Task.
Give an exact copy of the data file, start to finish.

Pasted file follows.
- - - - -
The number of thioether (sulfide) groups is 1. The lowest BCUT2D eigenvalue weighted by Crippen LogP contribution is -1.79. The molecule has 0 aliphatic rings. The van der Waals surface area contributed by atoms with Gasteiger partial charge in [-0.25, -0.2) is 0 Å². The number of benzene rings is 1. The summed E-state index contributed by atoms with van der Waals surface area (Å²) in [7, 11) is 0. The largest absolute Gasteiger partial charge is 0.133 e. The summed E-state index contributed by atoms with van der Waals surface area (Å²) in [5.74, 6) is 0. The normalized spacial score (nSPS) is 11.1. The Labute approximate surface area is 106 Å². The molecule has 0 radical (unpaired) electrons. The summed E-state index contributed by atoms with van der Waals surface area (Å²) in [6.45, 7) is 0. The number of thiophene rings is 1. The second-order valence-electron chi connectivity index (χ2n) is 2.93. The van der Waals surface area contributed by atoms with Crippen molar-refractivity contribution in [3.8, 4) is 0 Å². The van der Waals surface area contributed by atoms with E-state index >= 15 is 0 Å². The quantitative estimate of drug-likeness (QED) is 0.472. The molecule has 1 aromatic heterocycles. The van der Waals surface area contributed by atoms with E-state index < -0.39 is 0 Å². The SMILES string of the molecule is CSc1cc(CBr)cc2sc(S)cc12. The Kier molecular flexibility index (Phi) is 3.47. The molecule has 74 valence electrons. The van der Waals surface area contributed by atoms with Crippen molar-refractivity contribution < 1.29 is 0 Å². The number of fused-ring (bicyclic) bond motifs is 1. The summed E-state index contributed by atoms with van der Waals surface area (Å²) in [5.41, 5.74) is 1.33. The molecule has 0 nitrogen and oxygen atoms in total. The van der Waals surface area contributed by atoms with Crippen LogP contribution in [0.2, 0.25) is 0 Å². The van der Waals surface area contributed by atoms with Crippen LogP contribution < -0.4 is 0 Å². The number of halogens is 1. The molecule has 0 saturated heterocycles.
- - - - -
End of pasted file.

The number of thioether (sulfide) groups is 1. The lowest BCUT2D eigenvalue weighted by Crippen LogP contribution is -1.79. The molecule has 0 aliphatic rings. The van der Waals surface area contributed by atoms with Gasteiger partial charge in [-0.25, -0.2) is 0 Å². The number of benzene rings is 1. The summed E-state index contributed by atoms with van der Waals surface area (Å²) in [7, 11) is 0. The largest absolute Gasteiger partial charge is 0.133 e. The summed E-state index contributed by atoms with van der Waals surface area (Å²) in [5.74, 6) is 0. The normalized spacial score (nSPS) is 11.1. The Labute approximate surface area is 106 Å². The molecule has 0 radical (unpaired) electrons. The summed E-state index contributed by atoms with van der Waals surface area (Å²) in [6.45, 7) is 0. The number of thiophene rings is 1. The second-order valence-electron chi connectivity index (χ2n) is 2.93. The van der Waals surface area contributed by atoms with Crippen molar-refractivity contribution in [3.8, 4) is 0 Å². The van der Waals surface area contributed by atoms with E-state index >= 15 is 0 Å². The quantitative estimate of drug-likeness (QED) is 0.472. The molecule has 1 aromatic heterocycles. The van der Waals surface area contributed by atoms with E-state index < -0.39 is 0 Å². The SMILES string of the molecule is CSc1cc(CBr)cc2sc(S)cc12. The Kier molecular flexibility index (Phi) is 3.47. The molecule has 74 valence electrons. The van der Waals surface area contributed by atoms with Crippen molar-refractivity contribution < 1.29 is 0 Å². The number of fused-ring (bicyclic) bond motifs is 1. The summed E-state index contributed by atoms with van der Waals surface area (Å²) in [5.41, 5.74) is 1.33. The molecule has 0 nitrogen and oxygen atoms in total. The van der Waals surface area contributed by atoms with Crippen LogP contribution in [0.2, 0.25) is 0 Å². The van der Waals surface area contributed by atoms with Crippen LogP contribution < -0.4 is 0 Å². The number of halogens is 1. The molecule has 0 saturated heterocycles.